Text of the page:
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Zimbabwe records more cholera cases as antibiotics struggle to treat outbreak.

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The death toll from a cholera outbreak in Zimbabwe has risen to 24 with first-line antibiotics struggling to treat the disease which has spread from the capital, a World Health Organisation report said Thursday.

“A cumulative of 24 deaths were reported from the onset of outbreak,” the report said, with 23 deaths in Harare and one death in the southeast district of Masvingo.



“There is resistance to the first-line medicine,” it added, with tests suggesting antibiotic drugs ciprofloxacin and ceftriaxone could be ineffective and the alternative drug azithromycin was not available.

“Relevant medicines should be purchased as a matter of urgency as soon as resistance patterns have been ascertained,” the situation report from WHO and the health ministry recommended.

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The cholera outbreak, first detected in the township of Glen View outside Harare on September 5, has prompted the health ministry to declare an emergency in the capital.

With 1,901 suspected cases so far, the disease has spread to other towns as well as rural areas across the country.

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Authorities have banned public gatherings Harare while health ministry personnel are supervising burials of victims.

The ban could affect a rally by the main opposition on Saturday where the party planned a mock inauguration for its leader Nelson Chamisa whom supporters say was robbed of victory in elections on July 30.

Cholera outbreaks have occurred regularly in Zimbabwe’s cities where supplies of potable water and sanitation facilities are scarce.

Informal housing areas without running water have mushroomed, and basic infrastructure has collapsed due to years of neglect.

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Health & Lifestyle

Cote d’Ivoire: Destroying the Killer Rice

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Authorities in Cote d’Ivoire have destroyed 18,000 tonnes of rice declared to be unfit for human consumption.

This follows tests carried out by the country’s consumer association which had demanded the government to do so after the cargo from Myanmar had been refused entry in Togo, Guinea and Ghana over quality issues.

The national and international quality control tests revealed the unfit nature of the rice.

It should be noted that most African countries depend on imports because local farmers are unable to meet the ever rising demands.

Source: Africanews

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Health & Lifestyle

Mali: Donkeys deliver vaccines as diseases spike with violence

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Reuters DAKAR –

With spiraling ethnic violence exposing more children in Mali to fatal diseases, health workers are using donkeys and boats to deliver life-saving vaccines, charities said on Wednesday.

In the central Mopti region – where 157 people died in one attack last month – suspected measles cases rose five-fold in one year to 98 in 2018, U.N. children’s agency UNICEF said, due to a four-fold jump in unvaccinated children to 70,000.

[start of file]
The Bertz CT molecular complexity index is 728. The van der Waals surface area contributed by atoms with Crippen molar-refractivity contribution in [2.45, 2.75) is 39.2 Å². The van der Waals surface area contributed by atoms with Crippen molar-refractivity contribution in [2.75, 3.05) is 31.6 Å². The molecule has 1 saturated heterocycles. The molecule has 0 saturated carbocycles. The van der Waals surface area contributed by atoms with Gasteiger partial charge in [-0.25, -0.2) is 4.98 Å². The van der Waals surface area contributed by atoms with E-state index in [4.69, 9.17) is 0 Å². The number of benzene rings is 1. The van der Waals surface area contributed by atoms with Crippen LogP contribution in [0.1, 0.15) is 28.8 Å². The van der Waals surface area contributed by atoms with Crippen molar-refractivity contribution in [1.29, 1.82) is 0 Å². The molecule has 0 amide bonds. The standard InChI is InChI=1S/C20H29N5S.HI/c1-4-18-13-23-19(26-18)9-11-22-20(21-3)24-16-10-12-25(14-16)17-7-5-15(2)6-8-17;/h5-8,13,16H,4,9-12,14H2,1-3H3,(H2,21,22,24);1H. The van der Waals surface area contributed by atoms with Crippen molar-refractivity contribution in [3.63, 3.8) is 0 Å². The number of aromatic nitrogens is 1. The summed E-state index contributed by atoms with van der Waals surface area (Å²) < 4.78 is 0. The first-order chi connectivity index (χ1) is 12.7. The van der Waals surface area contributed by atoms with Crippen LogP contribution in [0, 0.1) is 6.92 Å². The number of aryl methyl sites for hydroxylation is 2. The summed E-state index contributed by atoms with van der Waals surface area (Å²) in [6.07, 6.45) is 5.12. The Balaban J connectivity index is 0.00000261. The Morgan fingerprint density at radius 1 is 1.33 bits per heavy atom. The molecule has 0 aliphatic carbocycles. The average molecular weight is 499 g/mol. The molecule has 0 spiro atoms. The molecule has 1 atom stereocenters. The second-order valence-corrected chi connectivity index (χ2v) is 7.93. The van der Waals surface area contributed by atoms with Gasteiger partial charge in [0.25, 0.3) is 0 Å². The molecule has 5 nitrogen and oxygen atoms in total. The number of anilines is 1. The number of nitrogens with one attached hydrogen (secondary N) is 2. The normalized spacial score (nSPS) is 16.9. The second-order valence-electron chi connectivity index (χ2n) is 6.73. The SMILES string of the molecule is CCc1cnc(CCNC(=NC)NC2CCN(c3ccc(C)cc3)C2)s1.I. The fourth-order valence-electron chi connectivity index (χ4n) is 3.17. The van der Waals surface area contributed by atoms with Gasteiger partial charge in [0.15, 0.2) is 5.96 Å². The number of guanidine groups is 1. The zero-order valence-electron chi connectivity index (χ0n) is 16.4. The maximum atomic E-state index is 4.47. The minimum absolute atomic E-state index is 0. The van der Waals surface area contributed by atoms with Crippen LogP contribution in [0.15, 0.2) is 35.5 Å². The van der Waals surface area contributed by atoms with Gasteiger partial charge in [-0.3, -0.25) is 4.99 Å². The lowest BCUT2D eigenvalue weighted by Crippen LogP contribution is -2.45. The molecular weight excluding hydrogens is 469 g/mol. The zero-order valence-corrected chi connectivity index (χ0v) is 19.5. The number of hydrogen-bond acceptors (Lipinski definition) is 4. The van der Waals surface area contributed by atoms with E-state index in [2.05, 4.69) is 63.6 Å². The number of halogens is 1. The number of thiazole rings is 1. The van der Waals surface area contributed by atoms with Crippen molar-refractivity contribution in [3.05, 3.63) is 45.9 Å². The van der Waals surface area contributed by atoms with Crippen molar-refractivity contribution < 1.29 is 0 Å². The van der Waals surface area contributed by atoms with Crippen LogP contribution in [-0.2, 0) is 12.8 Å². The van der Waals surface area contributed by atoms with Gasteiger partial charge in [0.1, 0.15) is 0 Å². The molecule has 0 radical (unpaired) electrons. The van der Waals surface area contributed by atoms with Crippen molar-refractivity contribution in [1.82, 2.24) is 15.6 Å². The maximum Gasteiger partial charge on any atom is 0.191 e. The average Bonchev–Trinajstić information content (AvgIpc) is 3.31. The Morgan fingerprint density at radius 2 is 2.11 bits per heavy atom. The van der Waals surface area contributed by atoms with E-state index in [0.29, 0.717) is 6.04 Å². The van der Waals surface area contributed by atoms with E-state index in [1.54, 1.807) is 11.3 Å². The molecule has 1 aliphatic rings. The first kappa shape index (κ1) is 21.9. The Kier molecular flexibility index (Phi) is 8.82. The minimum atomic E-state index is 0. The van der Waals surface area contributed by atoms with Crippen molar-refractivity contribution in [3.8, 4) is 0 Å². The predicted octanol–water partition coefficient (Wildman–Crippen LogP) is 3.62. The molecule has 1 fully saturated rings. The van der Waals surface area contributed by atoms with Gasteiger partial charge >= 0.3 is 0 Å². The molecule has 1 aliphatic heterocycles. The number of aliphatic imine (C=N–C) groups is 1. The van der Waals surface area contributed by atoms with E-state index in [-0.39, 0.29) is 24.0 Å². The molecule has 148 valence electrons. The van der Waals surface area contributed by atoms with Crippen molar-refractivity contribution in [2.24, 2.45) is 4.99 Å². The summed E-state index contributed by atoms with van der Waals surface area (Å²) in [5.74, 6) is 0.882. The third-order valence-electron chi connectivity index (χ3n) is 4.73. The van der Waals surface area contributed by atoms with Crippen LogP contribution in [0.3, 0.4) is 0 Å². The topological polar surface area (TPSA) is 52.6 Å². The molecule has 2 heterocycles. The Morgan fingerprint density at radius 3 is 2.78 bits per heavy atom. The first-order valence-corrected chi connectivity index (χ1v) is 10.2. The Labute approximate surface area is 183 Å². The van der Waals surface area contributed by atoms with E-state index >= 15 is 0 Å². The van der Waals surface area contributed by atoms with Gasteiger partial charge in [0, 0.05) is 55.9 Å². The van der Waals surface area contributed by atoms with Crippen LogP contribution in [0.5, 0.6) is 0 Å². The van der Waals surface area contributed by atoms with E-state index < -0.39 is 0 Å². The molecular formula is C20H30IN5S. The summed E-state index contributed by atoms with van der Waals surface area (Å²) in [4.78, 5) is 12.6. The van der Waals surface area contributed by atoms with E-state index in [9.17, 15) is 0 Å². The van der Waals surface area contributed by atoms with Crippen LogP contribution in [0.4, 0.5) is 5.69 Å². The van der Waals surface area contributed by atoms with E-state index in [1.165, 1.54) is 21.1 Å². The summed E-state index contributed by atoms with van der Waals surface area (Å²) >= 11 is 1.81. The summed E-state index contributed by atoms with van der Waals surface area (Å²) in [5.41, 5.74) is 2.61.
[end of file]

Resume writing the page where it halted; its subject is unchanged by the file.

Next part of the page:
Motorcycles, which health workers used to reach remote villages, have been banned to reduce militant activity, forcing them to use traditional means like horses, it said.

“The problem of vaccination is directly linked to the current conflict,” said Patrick Irenge, medical coordinator for the charity Medecins Sans Frontieres (MSF), which is using cars and boats as mobile clinics to reach cut off communities.

“If there is a lull in the violence, a small window that opens, we organize a vaccination campaign.”

Last month’s massacre was the deadliest to date in a conflict between Dogon hunters and Fulani herders which has displaced tens of thousands of civilians in the West African country since it escalated last year.

Pneumonia is one of the top killers of children in Mali and it can be prevented with vaccines – as can measles – but it is too dangerous for many parents to venture out with children.

“Transport is difficult because we don’t have the means to rent a vehicle or a horse cart,” said Aissata Barry, a 34-year-old mother in the village of Kankelena, about 4 km (2.5 miles) from the nearest health center in the town of Sofara.

“There are rapists on the road. That’s what we’re afraid of,” she told the Thomson Reuters Foundation by phone, adding that one of her neighbors was raped two weeks ago.

Mamadou Kasse, a local health worker who vaccinated Barry’s children, said the number of children he can reach each day has fallen since he swapped his motorbike for an eight-hour ride in a donkey cart with a cooler full of vaccines.

Reporting by Nellie Peyton; Editing by Katy Migiro. Please credit the Thomson Reuters Foundation, the charitable arm of Thomson Reuters, that covers humanitarian news, women’s and LGBT+ rights, human trafficking, property rights, and climate change. Visit news.trust.org

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